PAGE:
Give it the plasma treatment: strong adhesion without adhesives
A Japanese research team at Osaka University used plasma treatment to make fluoropolymers and silicone resin adhere without any adhesives.
Chemotherapeutic drugs and plasma proteins: Exploring new dimensions
This review provides a bird's eye view of interaction of a number of clinically important drugs currently in use that show covalent or non-covalent interaction with serum proteins.
The coming of age of plasma physics
The story of the generation of physicists involved in the development of a sustainable energy source, controlled fusion, using a method called magnetic confinement.
Intense microwave pulse ionizes its own channel through plasma
More than 30 years ago, researchers theoretically predicted the ionization-induced channeling of an intense microwave beam propagating through a neutral gas (>103 Pa) -- and now it's finally been observed experimentally.
Plasma thruster: New space debris removal technology
A Japanese and Australian research group has discovered new technology to remove space debris using a single propulsion system in a helicon plasma thruster.
Separating the sound from the noise in hot plasma fusion
For fusion power plants to be effective, scientists must find a way to trigger the low-to-high confinement transition, associated with zonal flows of plasma.
More Plasma News and Plasma Current Events

Top Science Podcasts

We have hand picked the top science podcasts of 2019.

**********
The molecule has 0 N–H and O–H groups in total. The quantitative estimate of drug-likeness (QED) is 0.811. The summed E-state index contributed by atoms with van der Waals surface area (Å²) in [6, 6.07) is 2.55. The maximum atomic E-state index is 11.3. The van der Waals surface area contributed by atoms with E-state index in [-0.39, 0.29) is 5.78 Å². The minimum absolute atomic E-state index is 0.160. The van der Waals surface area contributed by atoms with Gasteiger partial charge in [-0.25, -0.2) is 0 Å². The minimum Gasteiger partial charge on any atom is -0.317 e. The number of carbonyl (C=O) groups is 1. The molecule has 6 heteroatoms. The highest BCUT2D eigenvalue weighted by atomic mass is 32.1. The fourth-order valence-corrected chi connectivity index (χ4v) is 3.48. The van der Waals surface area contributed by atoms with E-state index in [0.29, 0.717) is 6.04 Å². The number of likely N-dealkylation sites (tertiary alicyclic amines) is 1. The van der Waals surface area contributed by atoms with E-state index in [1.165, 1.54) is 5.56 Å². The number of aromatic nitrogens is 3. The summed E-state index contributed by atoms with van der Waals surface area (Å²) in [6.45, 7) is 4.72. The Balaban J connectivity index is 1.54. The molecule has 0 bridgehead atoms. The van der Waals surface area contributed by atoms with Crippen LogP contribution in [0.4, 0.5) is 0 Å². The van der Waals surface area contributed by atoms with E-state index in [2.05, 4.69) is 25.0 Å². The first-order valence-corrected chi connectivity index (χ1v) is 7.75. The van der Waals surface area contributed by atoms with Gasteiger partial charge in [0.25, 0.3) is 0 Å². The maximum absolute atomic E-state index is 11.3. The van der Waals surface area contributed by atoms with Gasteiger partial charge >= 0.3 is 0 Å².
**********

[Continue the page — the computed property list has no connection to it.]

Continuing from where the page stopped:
Now Playing: TED Radio Hour

Why do we revere risk-takers, even when their actions terrify us? Why are some better at taking risks than others? This hour, TED speakers explore the alluring, dangerous, and calculated sides of risk. Guests include professional rock climber Alex Honnold, economist Mariana Mazzucato, psychology researcher Kashfia Rahman, structural engineer and bridge designer Ian Firth, and risk intelligence expert Dylan Evans.
Now Playing: Science for the People

#541 Wayfinding
These days when we want to know where we are or how to get where we want to go, most of us will pull out a smart phone with a built-in GPS and map app. Some of us old timers might still use an old school paper map from time to time. But we didn't always used to lean so heavily on maps and technology, and in some remote places of the world some people still navigate and wayfind their way without the aid of these tools... and in some cases do better without them. This week, host Rachelle Saunders...
Now Playing: Radiolab

Dolly Parton's America: Neon Moss
Today on Radiolab, we're bringing you the fourth episode of Jad's special series, Dolly Parton's America. In this episode, Jad goes back up the mountain to visit Dolly's actual Tennessee mountain home, where she tells stories about her first trips out of the holler. Back on the mountaintop, standing under the rain by the Little Pigeon River, the trip triggers memories of Jad's first visit to his father's childhood home, and opens the gateway to dizzying stories of music and migration. Support Radiolab today at